Clips vs flat pedals (warning: graphic content)

For those new to mountain biking, there are two types of pedals: flats, where your foot sits flush on the pedal, and clipless (doesn’t make any sense to me either), where your foot clips in the pedal using a cleat and a locking mechanism.

Riders of flat pedals will tell you that you need to be on flats because it improves your skills and is far safer in a crash. On the other hand, people who ride clipped in will patiently point that the pro riders who don’t ride clipped in can be numbered on three fingers. But which is right for you?

Well, I’m here to tell you that clips are the way forward.

Why ride flats?

Here are the theories behind riding flat pedals:

They’re safer 

One of the biggest arguments used by flatters is that, in the event of an impending crash, you’ll be safer because you can stick your foot out easier. However, if your shoes are set up well, it takes only a fraction of a second to unclip, so if you do crash, it’s unlikely to be because you didn’t unclip in time.

Also, take one look at a decent set of downhill pedals – those things have a contingent of spikes sticking out of them, each of them just waiting to tear your leg to shreds. I’ve seen far more damage done by feet slipping off pedals than I have from people failing to unclip.


Each one of those pins is just waiting for an opportunity to rip your leg to shreds.


Ride flats? Better get used to this.

They’re better for building skills 

It’s true, no one will debate that clipless pedals promote poor bunny hopping and jumping technique. Because you’re clipped in, you have the ability to pull up from your pedals, which is a terrible idea. This movement shifts your center of gravity and can end up with you going OTB. But there is a simple solution: don’t pull up. Practice the right technique to avoid those issues.

So, why ride clips?

There must be a reason why every cross country racer in the world rides clipped in. Here are the theories supporting clips:

They’re more efficient 

Being clipped into your pedals means that you can pull up on them, and theoretically this means you’ll get more out of each pedal stroke. Whether or not this actually results in any real world difference is still under contention, but why not take any possible advantage you can get?


You’re more secure

Whilst mostly an issue for new riders, having your feet slip off mid-ride can have some disastrous consequences. Whether you’re flying through a rock garden or the air, there’s a good chance you’ll end up slamming a sensitive area into your top tube. Never a good time.

Back when clipless technology was being developed, it was understandable that people would be wary about being clipped in, but recently clipless pedals have improved in leaps and bounds. With better locking mechanisms, more customisation and tonnes of grip, there’s no reason not to ride them. That said, it’s more important that you actually ride your bike, so get out there on whatever you feel comfortable with.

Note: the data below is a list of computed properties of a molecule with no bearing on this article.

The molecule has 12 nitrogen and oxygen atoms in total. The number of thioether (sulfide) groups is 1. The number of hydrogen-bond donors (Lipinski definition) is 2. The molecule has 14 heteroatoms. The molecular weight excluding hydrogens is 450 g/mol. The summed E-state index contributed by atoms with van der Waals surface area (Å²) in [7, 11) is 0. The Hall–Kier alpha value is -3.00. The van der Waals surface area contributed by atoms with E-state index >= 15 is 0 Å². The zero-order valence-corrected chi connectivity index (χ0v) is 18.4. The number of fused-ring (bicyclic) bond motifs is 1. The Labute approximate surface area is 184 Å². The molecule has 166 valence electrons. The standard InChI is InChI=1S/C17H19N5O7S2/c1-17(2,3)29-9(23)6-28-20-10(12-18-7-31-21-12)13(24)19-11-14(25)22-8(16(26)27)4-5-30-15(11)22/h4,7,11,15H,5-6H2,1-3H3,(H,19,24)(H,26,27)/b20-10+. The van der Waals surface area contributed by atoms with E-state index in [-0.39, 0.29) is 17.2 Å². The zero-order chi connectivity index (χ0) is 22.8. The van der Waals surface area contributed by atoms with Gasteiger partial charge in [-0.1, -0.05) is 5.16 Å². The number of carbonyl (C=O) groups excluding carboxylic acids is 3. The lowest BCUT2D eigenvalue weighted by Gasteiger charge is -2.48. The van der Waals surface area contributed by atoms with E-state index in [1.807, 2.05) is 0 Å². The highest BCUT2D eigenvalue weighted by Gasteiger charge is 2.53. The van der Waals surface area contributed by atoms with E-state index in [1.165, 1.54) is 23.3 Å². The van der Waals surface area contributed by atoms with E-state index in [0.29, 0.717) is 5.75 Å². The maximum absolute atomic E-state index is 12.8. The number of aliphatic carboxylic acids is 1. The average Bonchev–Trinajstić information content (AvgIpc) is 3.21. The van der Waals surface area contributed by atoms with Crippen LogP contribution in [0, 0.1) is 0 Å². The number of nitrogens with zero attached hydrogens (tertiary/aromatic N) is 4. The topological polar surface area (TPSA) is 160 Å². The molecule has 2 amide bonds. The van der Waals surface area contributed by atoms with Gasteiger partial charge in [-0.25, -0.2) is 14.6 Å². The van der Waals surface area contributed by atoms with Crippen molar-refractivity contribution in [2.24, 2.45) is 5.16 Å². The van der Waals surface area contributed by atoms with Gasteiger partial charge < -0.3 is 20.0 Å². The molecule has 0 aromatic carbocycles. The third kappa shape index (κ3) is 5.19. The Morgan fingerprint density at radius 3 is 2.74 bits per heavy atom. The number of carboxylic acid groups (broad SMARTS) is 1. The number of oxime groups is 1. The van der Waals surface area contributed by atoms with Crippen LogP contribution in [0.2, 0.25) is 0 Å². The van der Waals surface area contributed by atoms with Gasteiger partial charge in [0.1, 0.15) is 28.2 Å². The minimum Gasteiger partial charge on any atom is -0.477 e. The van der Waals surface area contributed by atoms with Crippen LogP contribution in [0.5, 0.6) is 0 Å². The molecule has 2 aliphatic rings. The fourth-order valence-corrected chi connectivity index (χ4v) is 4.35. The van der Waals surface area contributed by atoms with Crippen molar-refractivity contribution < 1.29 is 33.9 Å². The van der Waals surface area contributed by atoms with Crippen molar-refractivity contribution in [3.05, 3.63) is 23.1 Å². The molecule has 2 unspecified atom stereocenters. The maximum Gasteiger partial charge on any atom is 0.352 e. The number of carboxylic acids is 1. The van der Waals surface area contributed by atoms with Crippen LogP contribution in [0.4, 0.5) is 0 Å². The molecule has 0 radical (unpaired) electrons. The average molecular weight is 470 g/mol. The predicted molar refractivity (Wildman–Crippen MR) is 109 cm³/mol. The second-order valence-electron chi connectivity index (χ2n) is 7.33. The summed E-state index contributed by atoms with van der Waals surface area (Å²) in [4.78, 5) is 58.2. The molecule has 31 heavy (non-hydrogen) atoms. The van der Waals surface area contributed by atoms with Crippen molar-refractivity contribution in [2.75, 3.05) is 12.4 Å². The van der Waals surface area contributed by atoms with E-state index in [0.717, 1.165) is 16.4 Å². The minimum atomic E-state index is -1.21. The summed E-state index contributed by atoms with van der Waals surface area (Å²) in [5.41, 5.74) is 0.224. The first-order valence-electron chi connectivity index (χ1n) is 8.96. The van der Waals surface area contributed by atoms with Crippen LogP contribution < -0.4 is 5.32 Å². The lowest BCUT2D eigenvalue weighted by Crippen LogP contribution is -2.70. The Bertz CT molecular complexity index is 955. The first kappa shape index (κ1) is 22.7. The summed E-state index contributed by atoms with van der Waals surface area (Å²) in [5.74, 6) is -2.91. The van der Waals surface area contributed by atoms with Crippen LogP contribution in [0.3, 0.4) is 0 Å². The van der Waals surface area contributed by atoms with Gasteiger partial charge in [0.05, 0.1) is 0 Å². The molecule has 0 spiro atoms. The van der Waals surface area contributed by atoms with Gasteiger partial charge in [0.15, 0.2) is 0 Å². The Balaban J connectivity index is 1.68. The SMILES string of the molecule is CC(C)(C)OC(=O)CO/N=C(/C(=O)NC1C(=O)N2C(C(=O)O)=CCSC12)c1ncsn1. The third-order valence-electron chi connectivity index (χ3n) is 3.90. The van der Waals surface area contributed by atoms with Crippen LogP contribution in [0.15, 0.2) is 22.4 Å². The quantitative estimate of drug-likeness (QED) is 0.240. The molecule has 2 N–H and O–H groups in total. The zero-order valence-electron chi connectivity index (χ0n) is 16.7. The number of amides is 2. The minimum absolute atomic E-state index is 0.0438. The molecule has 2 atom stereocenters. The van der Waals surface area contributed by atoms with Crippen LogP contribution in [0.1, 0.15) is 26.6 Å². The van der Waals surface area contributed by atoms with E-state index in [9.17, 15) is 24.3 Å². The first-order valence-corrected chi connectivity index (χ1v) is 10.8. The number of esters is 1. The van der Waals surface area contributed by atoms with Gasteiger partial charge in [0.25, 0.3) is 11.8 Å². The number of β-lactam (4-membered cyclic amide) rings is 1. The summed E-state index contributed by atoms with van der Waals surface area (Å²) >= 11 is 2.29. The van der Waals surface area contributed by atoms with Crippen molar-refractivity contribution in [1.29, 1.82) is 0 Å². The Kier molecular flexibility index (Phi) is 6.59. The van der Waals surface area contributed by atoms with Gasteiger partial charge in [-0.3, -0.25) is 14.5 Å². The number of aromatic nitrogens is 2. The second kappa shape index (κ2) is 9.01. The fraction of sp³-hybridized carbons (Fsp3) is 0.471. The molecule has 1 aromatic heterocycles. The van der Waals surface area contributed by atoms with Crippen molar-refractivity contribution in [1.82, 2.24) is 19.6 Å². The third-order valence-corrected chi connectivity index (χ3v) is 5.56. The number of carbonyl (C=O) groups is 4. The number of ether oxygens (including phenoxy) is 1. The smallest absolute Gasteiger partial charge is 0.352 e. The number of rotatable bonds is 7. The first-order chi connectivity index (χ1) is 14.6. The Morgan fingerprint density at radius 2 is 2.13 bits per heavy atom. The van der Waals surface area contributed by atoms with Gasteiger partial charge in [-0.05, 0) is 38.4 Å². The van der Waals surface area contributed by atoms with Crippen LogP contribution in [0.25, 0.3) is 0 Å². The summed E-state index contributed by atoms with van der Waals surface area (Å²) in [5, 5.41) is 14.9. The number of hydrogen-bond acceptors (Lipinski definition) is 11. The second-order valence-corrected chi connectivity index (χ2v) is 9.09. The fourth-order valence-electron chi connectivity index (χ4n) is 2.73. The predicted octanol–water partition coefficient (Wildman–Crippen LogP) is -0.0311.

Categories: Discussions, Riding Tips

6 replies »

  1. I’ve been riding my MTB in flats and have suffered the inglorious skin tear and shin whack from the studs and also have slipped off the pedals at the most inopportune times…..looking forward to giving it a go being clipped in


  2. I prefer flats when riding very technical trails where you are likely to have to put your feet down often when not quite making it up that rock climb.T
    he key with riding flats is to have a decent pair of shoes designed to be ridden with flats. That is flat soles that grip on the studs not running shoes that will not sit flat and also have a lot of give as they are designed to cushion the feet.
    With a decent set of flats and shoes (5 10’s are brilliant) you wont experience slipping off the pedals that you might without the right shoes.


  3. I believe the term clipless came from the absence of the toe clips and straps that were used on early road bikes.


  4. Here’s a question, has anyone out there who has got used to riding clipped in, ever gone back to flats full time? I’m talking on the same bike after a month or more of riding clipped in on it, I’d be surprised. I hate it now if I ride a bike where I’m not clipped in, either road or MTB. But I do understand on certain bike types (eg. beach cruiser, short commute bike) why you wouldn’t bother


  5. After around 15 years of clips I’ve gone back to flats and it’s the best thing I’ve ever done. I have a good set of Race Face pedals and 5.10 shoes. Anything less and there’s no point.
    XC riders are like roadies anyway, so will always go clipless. For trail, enduro, DH, flats are great. Not locked in so no sore knees, can move around on the bike, dab on corners, slide into corners flat out etc all equals more fun! !


  6. They’re called “clipless” because ‘clips’ are those cage things that enclose the toe and are tightened with straps across the instep as used by TDF riders in the 50’s. No ‘clips’ = ‘clipless’ even though we “clip” in to cleats on “clipless” pedals.

    Aint English fun?


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